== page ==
Back to the South Bank. I have mixed feelings about the Crown Casino that sits close to the Yarra at Clarendon Street. As in Detroit, this is one big building catering to the tourists and the locals alike. This is the only full service casino in a gambling-addicted city that is replete with betting shops, Tatts (the lotto), and bars offering Pokies (slots machines). The Crown Casino has its own bridge over the Yarra to whisk the gamblers into its subterranean parking. Its own freaking bridge across the river! Yet you can walk into this monster through a dozen different doors straight off the promenade or the street, eat in a massive food court, drink at several bars, or go to the movies. Pedestrian-friendly and mixed-use, you bet.

Walk west for five minutes and you are into the South Wharf, with the same clashing of great public walkways and spaces, up against (mainly) nondescript 1990’s commercial development.  London, Dublin, Melbourne. Eh. Biggest issue here is the omnipresent conflict between bikes and pedestrians. In some parts, walkers take their life in their hands as Lycra-clad cyclists speed by on their way to … who knows. 

Just over the river, is the Docklands. This once-industrial area is still under reconstruction and could be a great urban neighborhood, but don’t hold out too much hope. Again, they are trying to make good use of the public streets and re-use the original wharfs, and there’s a dedicated tramline into the CBD. But after 6:00pm, when the offices empty and the coffee addicts make their jittery way to the station and on to the suburbs, the concrete plazas feel forlorn and at times even intimidating. To describe the architecture in Docklands as eclectic and garish is an understatement. Red, yellow and green panels jolt the eye. And that's just the façade of the NAB headquarters. The blue and pink finish on the soaring, elliptical, residential towers looks, well, simply awful.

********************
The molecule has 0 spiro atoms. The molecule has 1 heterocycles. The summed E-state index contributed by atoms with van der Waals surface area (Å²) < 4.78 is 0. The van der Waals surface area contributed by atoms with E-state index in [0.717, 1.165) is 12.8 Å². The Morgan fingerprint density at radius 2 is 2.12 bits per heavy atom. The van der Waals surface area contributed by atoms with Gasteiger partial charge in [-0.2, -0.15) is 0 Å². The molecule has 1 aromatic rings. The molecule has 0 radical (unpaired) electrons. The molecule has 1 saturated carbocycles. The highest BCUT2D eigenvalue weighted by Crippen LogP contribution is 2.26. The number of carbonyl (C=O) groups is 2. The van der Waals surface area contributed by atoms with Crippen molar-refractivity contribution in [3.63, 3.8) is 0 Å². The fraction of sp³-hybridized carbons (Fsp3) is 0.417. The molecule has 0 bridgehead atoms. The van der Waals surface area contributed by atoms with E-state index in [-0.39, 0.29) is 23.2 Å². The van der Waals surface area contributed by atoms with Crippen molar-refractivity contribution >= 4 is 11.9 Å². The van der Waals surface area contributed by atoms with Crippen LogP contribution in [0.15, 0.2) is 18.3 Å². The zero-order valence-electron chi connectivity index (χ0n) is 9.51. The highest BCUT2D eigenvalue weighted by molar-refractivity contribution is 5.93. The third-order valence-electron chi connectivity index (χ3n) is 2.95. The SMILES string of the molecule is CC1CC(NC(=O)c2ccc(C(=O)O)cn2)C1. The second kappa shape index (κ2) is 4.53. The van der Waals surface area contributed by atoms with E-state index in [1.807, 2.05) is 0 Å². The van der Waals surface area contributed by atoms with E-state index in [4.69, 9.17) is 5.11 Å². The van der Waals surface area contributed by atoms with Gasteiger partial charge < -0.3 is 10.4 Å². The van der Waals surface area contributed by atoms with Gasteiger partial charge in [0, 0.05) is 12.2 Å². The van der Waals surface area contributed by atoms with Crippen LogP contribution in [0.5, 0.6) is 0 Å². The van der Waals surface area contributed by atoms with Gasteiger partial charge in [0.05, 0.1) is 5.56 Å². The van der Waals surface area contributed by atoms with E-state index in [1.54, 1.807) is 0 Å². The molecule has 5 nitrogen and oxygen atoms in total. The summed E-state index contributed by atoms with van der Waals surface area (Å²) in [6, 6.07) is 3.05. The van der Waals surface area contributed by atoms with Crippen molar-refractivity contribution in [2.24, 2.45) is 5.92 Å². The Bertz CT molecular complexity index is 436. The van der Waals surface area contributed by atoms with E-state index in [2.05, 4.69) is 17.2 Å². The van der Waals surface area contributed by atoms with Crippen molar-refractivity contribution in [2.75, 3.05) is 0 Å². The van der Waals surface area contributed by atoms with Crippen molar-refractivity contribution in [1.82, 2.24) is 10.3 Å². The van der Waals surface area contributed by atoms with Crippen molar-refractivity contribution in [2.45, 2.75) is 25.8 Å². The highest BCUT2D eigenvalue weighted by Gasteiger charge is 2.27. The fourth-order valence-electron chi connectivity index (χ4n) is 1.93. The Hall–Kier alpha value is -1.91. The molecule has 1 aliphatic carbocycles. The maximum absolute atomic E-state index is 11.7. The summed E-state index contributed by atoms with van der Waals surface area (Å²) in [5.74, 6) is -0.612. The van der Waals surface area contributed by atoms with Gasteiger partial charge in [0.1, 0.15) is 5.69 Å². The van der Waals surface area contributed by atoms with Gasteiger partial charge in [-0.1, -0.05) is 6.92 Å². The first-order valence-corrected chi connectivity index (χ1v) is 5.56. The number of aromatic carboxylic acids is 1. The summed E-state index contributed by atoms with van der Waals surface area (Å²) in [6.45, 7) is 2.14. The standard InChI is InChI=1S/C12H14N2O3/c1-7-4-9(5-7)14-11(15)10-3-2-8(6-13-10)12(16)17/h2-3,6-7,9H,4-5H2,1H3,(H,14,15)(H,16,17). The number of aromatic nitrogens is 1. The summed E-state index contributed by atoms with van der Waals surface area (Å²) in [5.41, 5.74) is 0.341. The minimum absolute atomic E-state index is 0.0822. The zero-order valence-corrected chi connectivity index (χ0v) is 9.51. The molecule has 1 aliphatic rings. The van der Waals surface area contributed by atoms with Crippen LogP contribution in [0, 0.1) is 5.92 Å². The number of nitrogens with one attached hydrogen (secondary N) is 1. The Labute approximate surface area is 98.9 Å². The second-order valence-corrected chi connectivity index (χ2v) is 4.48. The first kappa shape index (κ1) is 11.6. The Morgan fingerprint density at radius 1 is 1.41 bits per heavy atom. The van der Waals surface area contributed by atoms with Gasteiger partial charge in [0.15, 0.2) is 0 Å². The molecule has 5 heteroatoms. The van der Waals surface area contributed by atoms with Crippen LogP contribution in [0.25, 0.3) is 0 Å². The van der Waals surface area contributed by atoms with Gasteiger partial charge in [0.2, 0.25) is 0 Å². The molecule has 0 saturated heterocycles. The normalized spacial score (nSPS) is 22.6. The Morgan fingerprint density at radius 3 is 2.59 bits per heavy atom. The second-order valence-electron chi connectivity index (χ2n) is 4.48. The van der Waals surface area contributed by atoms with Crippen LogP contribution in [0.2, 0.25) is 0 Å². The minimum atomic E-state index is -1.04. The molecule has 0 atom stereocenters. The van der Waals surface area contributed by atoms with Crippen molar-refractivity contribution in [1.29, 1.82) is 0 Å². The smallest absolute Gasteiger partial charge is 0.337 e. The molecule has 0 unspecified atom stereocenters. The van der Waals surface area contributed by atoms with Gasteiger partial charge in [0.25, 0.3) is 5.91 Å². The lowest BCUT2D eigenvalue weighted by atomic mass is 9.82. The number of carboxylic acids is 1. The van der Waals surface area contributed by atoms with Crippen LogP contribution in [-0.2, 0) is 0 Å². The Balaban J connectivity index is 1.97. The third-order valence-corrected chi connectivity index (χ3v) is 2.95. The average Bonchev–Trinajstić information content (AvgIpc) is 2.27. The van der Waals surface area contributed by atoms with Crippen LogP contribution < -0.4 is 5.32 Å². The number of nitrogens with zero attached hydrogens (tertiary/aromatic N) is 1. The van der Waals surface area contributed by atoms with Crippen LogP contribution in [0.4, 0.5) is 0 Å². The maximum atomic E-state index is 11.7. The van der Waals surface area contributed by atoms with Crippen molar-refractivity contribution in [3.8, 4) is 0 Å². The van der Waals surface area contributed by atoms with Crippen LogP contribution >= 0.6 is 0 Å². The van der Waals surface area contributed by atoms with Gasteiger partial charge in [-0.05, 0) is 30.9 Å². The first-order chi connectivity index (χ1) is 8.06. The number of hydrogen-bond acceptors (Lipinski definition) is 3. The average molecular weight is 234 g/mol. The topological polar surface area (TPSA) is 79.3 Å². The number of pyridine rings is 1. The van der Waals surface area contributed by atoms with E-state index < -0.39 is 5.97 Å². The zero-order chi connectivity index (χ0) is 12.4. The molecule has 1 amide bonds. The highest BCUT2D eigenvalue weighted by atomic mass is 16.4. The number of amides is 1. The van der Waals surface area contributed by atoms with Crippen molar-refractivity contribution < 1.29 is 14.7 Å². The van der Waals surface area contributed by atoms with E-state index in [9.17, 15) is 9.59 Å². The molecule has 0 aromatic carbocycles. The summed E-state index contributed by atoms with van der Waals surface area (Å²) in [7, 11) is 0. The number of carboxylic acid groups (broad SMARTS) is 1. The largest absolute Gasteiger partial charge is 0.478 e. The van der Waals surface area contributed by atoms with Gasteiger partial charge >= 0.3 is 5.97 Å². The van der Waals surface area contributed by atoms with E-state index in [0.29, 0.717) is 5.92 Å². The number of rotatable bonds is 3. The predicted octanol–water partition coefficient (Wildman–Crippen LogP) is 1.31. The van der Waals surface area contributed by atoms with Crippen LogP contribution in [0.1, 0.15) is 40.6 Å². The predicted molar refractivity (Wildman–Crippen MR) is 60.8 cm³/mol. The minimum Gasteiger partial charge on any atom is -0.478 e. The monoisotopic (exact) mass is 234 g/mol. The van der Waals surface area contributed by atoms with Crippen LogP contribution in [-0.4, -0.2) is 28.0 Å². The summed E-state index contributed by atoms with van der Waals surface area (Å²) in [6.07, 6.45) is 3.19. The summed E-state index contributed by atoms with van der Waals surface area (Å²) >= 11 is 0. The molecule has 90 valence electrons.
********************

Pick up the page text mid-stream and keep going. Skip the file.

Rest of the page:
Without getting too technical, the Docklands are not being planned, per se. In the context of market-led development, seven companies have been selected by the State of Victoria to design their own “precincts” spread across the 190ha. waterfront. Within a very broad set of parameters, developers have free-reign in terms of use and scale of development in each precinct and there doesn't appear to be obvious design guidelines, at least for the blocks.  By a build-out date of 2025, these seven developers are charged with delivering office space for 60,000 employees and more than 20,000 new residents. 

The results of the first phases of development are confusing and disconnected. The new public spaces appear as an afterthought. The limited retail buildings, mostly bars and restaurants, lie close to the waterfront but separated from the tall structures behind. And the bars and cafes integrated with the offices are closed or empty in the evening. Will the docklands survive this architectural assault? Not sure. I wouldn’t take the bet.


1 comment:

Margot Kinberg said...

Oh, this is really interesting!! Thanks for sharing.